Sources: HER:-
PastScape Monument No:-452691, 452700, 452725 and 452694

Source: Historic England

Reasons for Scheduling

Slight univallate hillforts are defined as enclosures of various shapes, generally between 1ha and 10ha in size, situated on or close to hilltops and defined by a single line of earthworks, the scale of which is relatively small. They date to between the Late Bronze Age and Early Iron Age (eighth - fifth centuries BC), the majority being used for 150 to 200 years prior to their abandonment or reconstruction. Slight univallate hillforts have generally been interpreted as stock enclosures, redistribution centres, places of refuge and permanent settlements. The earthworks generally include a rampart, narrow level berm, external ditch and counterscarp bank, while access to the interior is usually provided by two entrances comprising either simple gaps in the earthwork or an inturned rampart. Postholes revealed by excavation indicate the occasional presence of portal gateways while more elaborate features like overlapping ramparts and outworks are limited to only a few examples. Internal features included timber or stone round houses; large storage pits and hearths; scattered postholes, stakeholes and gullies; and square or rectangular buildings supported by four to six posts, often represented by postholes, and interpreted as raised granaries. Slight univallate hillforts are rare with around 150 examples recorded nationally. Although on a national scale the number is low, in neighbouring Devon they comprise one of the major classes of hillfort. In other areas where the distribution is relatively dense, for example, Wessex, Sussex, the Cotswolds and the Chilterns, hillforts belonging to a number of different classes occur within the same region. Examples are also recorded in eastern England, the Welsh Marches, central and southern England. They are a rare class of hillfort and are important for understanding the transition between Bronze Age and Iron Age communities. Bowl barrows, the most numerous form of round barrow, are funerary monuments dating from the Late Neolithic period to the Late Bronze Age, with most examples belonging to the period 2400-1500 BC. They were constructed as earthen or rubble mounds, sometimes ditched, which covered single or multiple burials. They occur either in isolation or grouped as cemeteries and often acted as a focus for burials in later periods. Where large scale investigation has been undertaken around barrows, contemporary or later "flat" burials may surround the barrow mounds in urnfields. Often superficially similar, although differing widely in size, bowl barrows exhibit regional variations in form and a diversity of burial practices. Often occupying prominent locations, they are a major historic element in the modern landscape and their considerable variation of form and longevity as a monument type provide important information on the diversity of beliefs and social organisations amongst early prehistoric communities. They are particularly representative of their period. Strip fields are characteristic of the medieval period as long thin rectangular and often sinuous fields defined by low banks or lynchets which hug hillsides and are often filled with distinctive ridge and furrow. The multi-period archaeological landscape centred on and including a slight univallate hillfort called Chalbury, two bowl barrows, part of a Bronze Age urnfield and a series of medieval strip fields survives well and in the case of the urnfield is one of the type sites for Deverel-Rimbury pottery. The landscape will contain archaeological and environmental evidence relating to the construction and development of the various features, their inter-relationships and relative chronologies, strategic and territorial significance, funerary and ritual significance, trade, agricultural practices and changes through time to technology and land use, domestic arrangements within the hillfort and the overall landscape context of all the features through time.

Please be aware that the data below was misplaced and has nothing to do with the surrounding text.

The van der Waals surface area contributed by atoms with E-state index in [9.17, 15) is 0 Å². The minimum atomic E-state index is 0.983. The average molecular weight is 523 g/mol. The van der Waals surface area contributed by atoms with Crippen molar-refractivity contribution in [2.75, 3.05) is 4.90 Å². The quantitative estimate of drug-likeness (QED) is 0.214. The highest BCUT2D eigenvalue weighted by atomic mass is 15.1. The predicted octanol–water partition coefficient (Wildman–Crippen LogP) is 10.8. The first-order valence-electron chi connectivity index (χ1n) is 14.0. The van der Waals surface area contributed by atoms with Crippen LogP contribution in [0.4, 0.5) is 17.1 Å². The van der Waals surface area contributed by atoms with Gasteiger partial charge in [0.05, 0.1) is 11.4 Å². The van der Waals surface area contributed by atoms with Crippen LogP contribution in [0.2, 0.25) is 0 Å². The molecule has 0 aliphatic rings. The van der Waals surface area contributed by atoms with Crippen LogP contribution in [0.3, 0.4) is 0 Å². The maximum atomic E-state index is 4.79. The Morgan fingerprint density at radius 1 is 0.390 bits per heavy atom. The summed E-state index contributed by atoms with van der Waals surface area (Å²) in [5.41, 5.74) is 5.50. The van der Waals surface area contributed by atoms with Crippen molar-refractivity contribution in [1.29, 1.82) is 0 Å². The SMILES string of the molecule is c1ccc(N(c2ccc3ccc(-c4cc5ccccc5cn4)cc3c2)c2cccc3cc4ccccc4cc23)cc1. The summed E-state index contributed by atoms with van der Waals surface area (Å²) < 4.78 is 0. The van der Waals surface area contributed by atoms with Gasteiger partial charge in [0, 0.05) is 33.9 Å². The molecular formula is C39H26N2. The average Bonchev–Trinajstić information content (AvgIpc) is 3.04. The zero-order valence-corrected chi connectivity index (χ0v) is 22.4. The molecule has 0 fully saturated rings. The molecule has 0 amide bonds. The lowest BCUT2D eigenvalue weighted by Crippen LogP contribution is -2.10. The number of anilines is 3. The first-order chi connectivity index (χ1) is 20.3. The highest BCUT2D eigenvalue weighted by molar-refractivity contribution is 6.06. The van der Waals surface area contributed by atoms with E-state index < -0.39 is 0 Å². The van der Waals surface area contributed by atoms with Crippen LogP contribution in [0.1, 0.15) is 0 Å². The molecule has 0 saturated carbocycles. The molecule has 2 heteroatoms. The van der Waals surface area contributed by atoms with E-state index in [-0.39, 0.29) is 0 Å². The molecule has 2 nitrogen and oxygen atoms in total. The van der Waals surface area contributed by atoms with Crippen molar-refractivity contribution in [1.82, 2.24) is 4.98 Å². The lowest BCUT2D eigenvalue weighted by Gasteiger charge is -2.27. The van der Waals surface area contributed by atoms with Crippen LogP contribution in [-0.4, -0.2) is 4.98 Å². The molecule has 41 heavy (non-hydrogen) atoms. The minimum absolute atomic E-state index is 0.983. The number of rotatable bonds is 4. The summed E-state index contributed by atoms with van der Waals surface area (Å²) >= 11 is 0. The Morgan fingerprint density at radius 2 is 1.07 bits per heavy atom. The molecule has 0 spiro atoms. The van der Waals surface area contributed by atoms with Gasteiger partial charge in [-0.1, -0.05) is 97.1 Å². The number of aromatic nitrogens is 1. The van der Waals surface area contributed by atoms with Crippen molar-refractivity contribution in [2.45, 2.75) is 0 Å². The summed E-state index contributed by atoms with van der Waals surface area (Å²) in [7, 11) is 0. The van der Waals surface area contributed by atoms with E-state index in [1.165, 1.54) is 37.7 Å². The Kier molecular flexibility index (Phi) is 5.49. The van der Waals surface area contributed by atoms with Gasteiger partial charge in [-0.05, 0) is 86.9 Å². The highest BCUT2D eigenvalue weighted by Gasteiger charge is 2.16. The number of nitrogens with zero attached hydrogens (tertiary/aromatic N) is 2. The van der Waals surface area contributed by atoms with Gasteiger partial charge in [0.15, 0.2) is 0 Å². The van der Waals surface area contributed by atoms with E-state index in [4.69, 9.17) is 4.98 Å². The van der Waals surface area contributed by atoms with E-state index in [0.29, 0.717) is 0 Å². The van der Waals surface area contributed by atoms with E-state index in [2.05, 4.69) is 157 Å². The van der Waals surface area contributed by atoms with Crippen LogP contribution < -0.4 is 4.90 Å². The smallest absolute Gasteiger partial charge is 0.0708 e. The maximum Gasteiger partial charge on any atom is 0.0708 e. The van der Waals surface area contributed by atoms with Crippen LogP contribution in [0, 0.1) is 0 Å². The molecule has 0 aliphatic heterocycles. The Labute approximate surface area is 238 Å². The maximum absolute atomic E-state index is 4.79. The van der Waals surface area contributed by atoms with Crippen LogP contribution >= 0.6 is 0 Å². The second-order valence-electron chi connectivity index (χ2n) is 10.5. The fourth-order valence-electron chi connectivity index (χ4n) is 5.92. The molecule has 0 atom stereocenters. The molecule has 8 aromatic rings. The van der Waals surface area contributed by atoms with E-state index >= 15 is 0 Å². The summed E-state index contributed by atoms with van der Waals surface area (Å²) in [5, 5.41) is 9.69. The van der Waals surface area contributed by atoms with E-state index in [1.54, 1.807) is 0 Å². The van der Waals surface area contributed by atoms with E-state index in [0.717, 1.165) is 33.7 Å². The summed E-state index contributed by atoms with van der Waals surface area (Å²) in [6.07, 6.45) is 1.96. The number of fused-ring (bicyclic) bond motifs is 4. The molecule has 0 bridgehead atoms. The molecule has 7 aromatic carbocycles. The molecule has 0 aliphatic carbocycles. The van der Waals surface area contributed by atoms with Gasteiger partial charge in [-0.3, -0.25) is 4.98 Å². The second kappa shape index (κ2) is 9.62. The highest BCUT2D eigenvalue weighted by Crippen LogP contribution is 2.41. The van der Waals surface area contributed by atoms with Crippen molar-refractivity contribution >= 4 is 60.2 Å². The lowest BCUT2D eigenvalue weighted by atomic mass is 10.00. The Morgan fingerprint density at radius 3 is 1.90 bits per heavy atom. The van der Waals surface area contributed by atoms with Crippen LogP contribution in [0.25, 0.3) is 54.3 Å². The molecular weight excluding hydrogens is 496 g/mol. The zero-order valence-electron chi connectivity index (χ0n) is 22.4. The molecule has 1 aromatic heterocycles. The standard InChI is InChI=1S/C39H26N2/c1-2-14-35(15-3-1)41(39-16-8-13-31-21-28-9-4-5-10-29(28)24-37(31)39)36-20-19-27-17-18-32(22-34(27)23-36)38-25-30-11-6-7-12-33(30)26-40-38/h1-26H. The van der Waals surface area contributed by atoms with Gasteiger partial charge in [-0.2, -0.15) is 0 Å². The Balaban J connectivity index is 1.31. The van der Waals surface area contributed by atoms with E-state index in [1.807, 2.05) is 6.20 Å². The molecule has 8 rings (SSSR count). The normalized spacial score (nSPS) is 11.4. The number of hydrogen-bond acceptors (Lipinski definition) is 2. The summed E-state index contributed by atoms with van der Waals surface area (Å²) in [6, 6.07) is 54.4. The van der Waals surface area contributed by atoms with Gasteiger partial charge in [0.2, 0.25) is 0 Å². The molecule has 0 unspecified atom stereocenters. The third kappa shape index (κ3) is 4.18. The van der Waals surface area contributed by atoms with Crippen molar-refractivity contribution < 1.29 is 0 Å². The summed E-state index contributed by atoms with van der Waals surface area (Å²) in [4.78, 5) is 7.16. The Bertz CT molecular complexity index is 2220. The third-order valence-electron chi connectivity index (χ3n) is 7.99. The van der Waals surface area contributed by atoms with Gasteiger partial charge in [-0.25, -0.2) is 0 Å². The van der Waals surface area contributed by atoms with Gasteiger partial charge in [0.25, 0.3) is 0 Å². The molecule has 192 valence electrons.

Source: Historic England